Journal of Democracy April 2018 Issue: China in Xi’s New Era


Is Xi Jinping returning China to a Mao-style personalist dictatorship? How is China under Xi exerting its authoritarian influence in its neighborhood—and around the world?

In the April 2018 issue of the Journal of Democracy, a set of eight articles on China in Xi’s new era examines the country’s internal changes in the wake of the 19th Party Congress, its expanding global ambitions, and its influence operations from Canberra to the Czech Republic:

  • Susan L. Shirk examines how Xi Jinping has dismantled the mechanisms put in place after Mao Zedong’s death to prevent the “overconcentration of power”;
  • Minxin Pei assesses China’s newly assertive foreign policy;
  • Shanthi Kalathil describes how China’s growth-without-liberalization agenda is changing the conversation on development;
  • Orville Schell surveys the neglected treasury of Chinese democratic thought;
  • And China’s overseas influence efforts come under the spotlight in articles by John Fitzgerald on Australia, Anne-Marie Brady on New Zealand, Donald K. Emmerson on Singapore, and Martin Hala on Central and Eastern Europe.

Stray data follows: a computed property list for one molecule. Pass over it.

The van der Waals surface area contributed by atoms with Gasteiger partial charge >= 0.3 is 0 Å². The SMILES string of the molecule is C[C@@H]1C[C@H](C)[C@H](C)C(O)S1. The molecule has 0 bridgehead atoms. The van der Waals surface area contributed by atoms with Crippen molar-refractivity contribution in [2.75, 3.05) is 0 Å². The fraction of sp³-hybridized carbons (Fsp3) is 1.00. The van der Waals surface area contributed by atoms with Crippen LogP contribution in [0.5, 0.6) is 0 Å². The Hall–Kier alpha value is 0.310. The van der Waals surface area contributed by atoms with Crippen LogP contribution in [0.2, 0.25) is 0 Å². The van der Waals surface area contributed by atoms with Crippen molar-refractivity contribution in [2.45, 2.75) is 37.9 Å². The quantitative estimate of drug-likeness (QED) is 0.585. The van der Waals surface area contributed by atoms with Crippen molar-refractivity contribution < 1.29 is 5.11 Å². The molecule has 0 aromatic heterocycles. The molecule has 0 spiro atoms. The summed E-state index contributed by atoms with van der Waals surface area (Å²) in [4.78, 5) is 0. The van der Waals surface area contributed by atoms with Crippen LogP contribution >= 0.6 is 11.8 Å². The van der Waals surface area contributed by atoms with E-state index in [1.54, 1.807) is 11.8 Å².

For further discussion about China in Xi’s new era, read blog posts related to this article cluster on the International Forum’s Power 3.0 blog.

Populism, Liberalism, and Democracy

Two insightful essays delve into the roots and implications of populism’s global ascent. William A. Galston explores populism’s logic and considers how liberal democracies can respond; Yascha Mounk argues that populism’s rise may, in part, reflect popular frustration with “undemocratic liberalism.”

In addition, in the April 2018 issue:

  • Corruption and coalitions: Eduardo Mello and Matias Spektor weigh the implications of Brazil’s “Operation Car Wash” scandal for multiparty presidential systems.
  • The global antidemocratic challenge: Michael J. Abramowitz and Sarah Repucci report the troubling findings of Freedom House’s survey for 2017.
  • A new beginning in Macedonia? Besir Ceka explores the political turmoil and identity issues underlying the country’s recent dramatic political changes.
  • After the vote: Michael Chege assesses the divisive turn taken by Kenya’s 2017 presidential contest.
  • Reconsidering Iran’s protests: Ladan Boroumand reviews Democracy in Iran: Why It Failed and How It Might Succeed, by Misagh Parsa.

For the complete Table of Contents, visit